After a couple of decades of (almost) continued growth in the tech space, fueled by innovation (and pandemic-like events), where multiples skyrocketed and power-points were more common than spreadsheets in VC meetings, and getting funded became easier than getting revenue… reality (or correction, call it what you want) finally hit.
The new normal goes beyond the expected WFH: companies with <2y of runaway were instructed to cut costs, layoffs and hiring freezes are happening at every company that raised insane amounts of money, breakeven is becoming the new Northstar, SPACs started to give money back to investors, IPOs disappearing and valuations plunked.
In this new world order, how can companies thrive? The answer is, growing smarter. This means focusing your operations on performance, optimization, and excellence, while not letting new opportunities go to waste — and that’s why growth, as a methodology, not a buzzword, suddenly went from a privilege of the well-funded to a much-needed framework for everyone.
How so? Let’s look at the essence and characteristics of growth:
- Better decision-making: Even though there are many misconceptions, growth should be used as your validator, not your operator. So you can look at your growth team as the front-line warriors of your army. They will move ahead of everyone else and, if the field is ready for attack, they will let everyone else know. Which helps decision-makers with validated data.
- Resources usage: Growth experiments should always start with a small sample size and grow from there. By limiting the reach of your experiments, you can better manage the resources are your disposal and only add more fuel to what’s working.
- Risk-taking: When modeling an experiment, you cap the downside of things in case it goes bad, but the upside potential is always unlimited. So you can look at the growth team as the safe space for you to make bets (it’s your staging environment)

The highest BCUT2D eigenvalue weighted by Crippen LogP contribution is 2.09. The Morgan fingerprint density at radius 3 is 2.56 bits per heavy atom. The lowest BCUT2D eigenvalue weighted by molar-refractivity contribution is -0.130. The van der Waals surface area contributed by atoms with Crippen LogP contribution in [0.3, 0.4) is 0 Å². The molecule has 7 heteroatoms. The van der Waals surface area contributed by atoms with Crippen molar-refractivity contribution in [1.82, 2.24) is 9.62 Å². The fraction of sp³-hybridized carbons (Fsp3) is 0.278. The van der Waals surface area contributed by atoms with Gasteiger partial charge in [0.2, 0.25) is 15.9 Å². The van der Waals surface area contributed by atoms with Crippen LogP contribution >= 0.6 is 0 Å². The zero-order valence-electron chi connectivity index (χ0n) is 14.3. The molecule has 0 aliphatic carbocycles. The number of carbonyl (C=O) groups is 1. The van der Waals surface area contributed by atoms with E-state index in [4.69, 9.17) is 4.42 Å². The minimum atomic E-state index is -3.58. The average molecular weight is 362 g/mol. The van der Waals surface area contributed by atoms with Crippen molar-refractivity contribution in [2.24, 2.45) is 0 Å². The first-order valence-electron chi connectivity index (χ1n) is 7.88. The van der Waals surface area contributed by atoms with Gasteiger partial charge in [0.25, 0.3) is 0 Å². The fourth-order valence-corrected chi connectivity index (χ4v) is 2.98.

- Optimization: While growth can definitely be used for innovation, new channels, and more, it can also be applied to optimization. By improving conversion rates, click-through rates, open rates, and other rates, you are making more out of the same.
Disclaimer: growth has evolved a lot over the past years. There’s no one-size-fits-all model and each company can develop and tailor it in their own way — what we are describing here is a mix of growth as an optimization and innovation tool — to read more on this topic, check out: Growth is about systems, not hacks or ideas.
Last note: you don’t need the best brains in the world and all ideal skillsets in a team to get started. Most successful teams I’ve met started with a mixed structure and moved to a cross-functional one until the point where they became independent teams.
Self-promotion: at GrowthHackers, we help companies build growth, experimentation, and innovation programs, aiming at unlocking long-term sustainable growth — either through our software solutions, our consulting services, or our educational arm. If you feel like an extra-experienced hand could be helpful, our team is ready for a chat!